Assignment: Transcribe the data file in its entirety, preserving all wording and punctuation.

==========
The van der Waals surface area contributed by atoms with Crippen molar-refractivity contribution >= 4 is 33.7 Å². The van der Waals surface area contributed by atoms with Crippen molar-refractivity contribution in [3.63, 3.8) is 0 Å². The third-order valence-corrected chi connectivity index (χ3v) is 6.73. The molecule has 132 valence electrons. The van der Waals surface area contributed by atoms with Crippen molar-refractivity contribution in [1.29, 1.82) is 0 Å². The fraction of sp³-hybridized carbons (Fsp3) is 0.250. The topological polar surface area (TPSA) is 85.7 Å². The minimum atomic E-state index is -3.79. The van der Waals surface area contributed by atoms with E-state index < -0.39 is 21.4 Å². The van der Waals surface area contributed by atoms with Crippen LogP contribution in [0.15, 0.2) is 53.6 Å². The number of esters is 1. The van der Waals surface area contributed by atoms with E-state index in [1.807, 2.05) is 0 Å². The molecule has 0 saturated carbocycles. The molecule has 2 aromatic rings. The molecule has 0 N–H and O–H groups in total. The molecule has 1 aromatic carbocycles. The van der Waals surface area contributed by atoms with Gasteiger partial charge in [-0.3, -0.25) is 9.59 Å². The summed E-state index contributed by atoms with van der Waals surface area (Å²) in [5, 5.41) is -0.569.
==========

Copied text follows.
The van der Waals surface area contributed by atoms with Crippen molar-refractivity contribution >= 4 is 33.7 Å². The van der Waals surface area contributed by atoms with Crippen molar-refractivity contribution in [3.63, 3.8) is 0 Å². The third-order valence-corrected chi connectivity index (χ3v) is 6.73. The molecule has 132 valence electrons. The van der Waals surface area contributed by atoms with Crippen molar-refractivity contribution in [1.29, 1.82) is 0 Å². The fraction of sp³-hybridized carbons (Fsp3) is 0.250. The topological polar surface area (TPSA) is 85.7 Å². The minimum atomic E-state index is -3.79. The van der Waals surface area contributed by atoms with E-state index < -0.39 is 21.4 Å². The van der Waals surface area contributed by atoms with Crippen LogP contribution in [0.15, 0.2) is 53.6 Å². The number of esters is 1. The van der Waals surface area contributed by atoms with E-state index in [1.807, 2.05) is 0 Å². The molecule has 0 saturated carbocycles. The molecule has 2 aromatic rings. The molecule has 0 N–H and O–H groups in total. The molecule has 1 aromatic carbocycles. The van der Waals surface area contributed by atoms with Gasteiger partial charge in [-0.3, -0.25) is 9.59 Å². The summed E-state index contributed by atoms with van der Waals surface area (Å²) in [5, 5.41) is -0.569.